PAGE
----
The Role of the Inpatient Case Manager [Discharge Planner]
Inpatient Case Managers [Discharge Planners] are registered nurses who work with the medical staff and the patient to arrange extended care at home or in the community prior to discharge from the hospital. The discharge planner functions as a consultant for the discharge planning process within a health facility, providing education and support to hospital staff in the development and implementation of discharge plans. Discharge Planners coordinate all services that will allow patients to smoothly transition to the next level of care while keeping costs to the patient at a minimum.
**DISCHARGE PLANNERS DO NOT MAKE DIAGNOSIS OR TREATMENT DECISIONS.
The Discharge Planner will assess a patient's needs; create a plan of care; educate the patient and their family, and help the individual to make the best decisions they can about their healthcare needs prior to hospital discharge.
Discharge planning may be helpful if you have:
- Chronic or multiple health problems
- A serious or terminal illness
- More than one provider for different specialties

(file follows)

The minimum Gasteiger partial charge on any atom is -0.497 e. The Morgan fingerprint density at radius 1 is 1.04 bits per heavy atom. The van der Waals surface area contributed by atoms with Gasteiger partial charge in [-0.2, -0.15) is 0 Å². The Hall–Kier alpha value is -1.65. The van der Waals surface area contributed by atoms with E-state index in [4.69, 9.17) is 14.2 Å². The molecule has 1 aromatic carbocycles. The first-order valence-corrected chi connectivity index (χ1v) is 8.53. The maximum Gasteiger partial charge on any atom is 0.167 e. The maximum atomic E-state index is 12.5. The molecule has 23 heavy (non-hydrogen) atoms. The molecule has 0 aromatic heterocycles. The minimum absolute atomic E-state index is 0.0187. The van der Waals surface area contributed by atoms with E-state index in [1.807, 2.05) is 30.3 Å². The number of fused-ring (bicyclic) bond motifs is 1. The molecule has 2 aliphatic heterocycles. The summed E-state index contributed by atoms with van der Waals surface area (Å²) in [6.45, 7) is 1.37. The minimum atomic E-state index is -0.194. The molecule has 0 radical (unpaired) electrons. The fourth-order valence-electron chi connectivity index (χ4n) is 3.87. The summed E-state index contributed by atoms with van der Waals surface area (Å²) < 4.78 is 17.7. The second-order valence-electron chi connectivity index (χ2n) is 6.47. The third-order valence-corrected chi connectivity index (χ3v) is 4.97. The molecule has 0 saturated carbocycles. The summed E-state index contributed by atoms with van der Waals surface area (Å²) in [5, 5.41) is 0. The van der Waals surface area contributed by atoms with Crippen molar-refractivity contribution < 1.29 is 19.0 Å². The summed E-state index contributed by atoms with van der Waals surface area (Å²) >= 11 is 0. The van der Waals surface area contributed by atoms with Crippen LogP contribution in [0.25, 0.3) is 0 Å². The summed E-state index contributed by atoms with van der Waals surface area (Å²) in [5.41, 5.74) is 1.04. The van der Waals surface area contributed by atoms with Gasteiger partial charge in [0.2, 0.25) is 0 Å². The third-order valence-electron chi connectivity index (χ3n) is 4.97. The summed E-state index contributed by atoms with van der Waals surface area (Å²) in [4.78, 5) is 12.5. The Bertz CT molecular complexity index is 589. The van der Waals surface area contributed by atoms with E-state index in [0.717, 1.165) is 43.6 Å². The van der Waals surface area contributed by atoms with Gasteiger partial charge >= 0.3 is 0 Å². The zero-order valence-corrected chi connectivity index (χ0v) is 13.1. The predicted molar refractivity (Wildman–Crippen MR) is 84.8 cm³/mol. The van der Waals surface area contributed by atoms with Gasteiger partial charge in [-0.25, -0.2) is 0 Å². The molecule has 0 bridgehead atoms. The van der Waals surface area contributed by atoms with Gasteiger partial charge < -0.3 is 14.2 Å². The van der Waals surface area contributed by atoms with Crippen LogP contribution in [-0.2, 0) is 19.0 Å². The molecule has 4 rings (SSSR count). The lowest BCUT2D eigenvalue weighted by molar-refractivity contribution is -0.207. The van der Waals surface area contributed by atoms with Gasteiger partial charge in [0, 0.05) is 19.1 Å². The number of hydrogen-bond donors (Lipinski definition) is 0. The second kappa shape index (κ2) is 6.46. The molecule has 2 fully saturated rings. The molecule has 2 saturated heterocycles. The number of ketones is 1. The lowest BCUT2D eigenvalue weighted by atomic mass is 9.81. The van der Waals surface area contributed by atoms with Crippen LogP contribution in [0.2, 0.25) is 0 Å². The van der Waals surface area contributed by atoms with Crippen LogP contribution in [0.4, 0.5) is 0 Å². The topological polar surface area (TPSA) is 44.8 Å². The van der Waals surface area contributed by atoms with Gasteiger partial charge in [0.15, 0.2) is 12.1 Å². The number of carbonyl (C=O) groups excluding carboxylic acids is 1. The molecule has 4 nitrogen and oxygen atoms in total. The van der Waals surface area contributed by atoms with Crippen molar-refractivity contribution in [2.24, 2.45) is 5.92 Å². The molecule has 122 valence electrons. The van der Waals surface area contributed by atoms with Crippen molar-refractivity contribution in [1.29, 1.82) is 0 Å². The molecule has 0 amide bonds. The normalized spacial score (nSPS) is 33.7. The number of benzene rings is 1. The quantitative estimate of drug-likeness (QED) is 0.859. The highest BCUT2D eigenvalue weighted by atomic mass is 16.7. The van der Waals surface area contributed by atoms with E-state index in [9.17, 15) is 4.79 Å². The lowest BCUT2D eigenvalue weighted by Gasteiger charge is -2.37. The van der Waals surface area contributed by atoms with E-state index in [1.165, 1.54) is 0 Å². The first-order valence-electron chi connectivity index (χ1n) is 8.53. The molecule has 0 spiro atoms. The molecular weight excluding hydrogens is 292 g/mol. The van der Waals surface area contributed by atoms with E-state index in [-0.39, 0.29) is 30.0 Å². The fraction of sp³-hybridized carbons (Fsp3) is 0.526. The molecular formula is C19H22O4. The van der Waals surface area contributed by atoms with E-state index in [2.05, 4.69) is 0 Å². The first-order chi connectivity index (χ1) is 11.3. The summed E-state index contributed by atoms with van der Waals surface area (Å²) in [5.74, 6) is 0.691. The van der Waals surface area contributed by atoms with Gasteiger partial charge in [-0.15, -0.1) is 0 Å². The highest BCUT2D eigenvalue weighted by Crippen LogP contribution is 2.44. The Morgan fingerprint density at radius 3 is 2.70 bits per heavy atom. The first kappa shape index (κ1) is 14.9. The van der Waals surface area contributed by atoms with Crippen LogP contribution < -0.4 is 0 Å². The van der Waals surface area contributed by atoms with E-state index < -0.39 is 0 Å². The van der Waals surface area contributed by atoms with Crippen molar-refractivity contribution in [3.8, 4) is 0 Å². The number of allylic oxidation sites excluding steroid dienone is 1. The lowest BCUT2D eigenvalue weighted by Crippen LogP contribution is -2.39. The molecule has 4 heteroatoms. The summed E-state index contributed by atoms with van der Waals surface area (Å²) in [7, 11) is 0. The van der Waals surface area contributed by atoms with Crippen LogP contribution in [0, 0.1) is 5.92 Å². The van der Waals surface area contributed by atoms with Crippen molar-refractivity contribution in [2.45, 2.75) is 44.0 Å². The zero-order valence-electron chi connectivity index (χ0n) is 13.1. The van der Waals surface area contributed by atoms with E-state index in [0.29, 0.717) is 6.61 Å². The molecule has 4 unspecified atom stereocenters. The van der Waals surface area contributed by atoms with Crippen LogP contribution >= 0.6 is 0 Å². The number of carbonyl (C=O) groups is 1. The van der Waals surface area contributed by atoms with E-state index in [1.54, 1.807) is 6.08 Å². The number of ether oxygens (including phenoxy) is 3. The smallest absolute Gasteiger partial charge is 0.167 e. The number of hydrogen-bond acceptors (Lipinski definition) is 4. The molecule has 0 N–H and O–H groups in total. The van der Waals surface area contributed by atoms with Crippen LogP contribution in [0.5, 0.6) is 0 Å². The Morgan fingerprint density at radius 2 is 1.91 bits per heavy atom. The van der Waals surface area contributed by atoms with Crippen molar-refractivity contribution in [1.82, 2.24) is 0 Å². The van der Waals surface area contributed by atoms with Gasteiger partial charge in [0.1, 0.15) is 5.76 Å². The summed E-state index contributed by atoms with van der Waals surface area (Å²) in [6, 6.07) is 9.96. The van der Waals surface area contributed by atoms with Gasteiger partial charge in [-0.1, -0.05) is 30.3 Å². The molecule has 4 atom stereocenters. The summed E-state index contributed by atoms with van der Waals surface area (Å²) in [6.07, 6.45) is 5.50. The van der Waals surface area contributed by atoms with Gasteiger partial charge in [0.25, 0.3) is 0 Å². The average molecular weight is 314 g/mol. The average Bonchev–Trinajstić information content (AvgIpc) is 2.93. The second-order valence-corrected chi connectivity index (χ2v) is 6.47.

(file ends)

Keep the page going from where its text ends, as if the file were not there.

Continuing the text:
- Lack of family or community support
- Difficulty following your provider's plan of care
Discharge Planners may assist you in obtaining:
- Home Health Services
- Hospice Services
- Occupational, Physical or Speech Therapy Services
- Medical equipment, i.e. wheelchairs, oxygen, etc.
- Use of the TRICARE/Health Net system
Inpatient Case Management/Discharge Planning Services
Your Provider, the leader of your health care team, works closely with your Discharge Planner to ensure that patients move onto another level of care whether it is:
- Home care
- Out-patient care
- Alternate acute care
- Long term acute care or Rehabilitation care
- Nursing home care
Discharge Planners are available in the following inpatient areas:
- Intensive Care Unit (ICU)
- Newborn ICU
- Medicine and Surgery
Along the Way, We Share With You:
- Your progression according to the case management plan.
- Our professional evaluation of family dynamics affecting response to treatment.
- Medical insurance coverage as it impacts identified medical needs.
- Be cared for with courtesy and respect.
- Be told about your health care problems.
- Be told how your problems are usually treated and share in the planning.
- Be told what you can expect from treatment.
- Agree to your treatment.
- Refuse any part of your treatment.
- Be counseled about what complications could occur if you refuse a treatment.
- Be discharged from the case management program at any time you wish.
- Treat the case manager with courtesy and respect.
- Ask questions about any part of the care you do not understand.
- Discuss with the case manager any changes in your condition or how you feel.
- Talk to the case manager about other health problems you have had in the past.
- Inform the case manager about all medications and remedies you are using.
- Follow through on shared goals.
- Let the case manager know if you are having problems following any instructions.
- Let the case manager know if you decide not to follow the plan of care.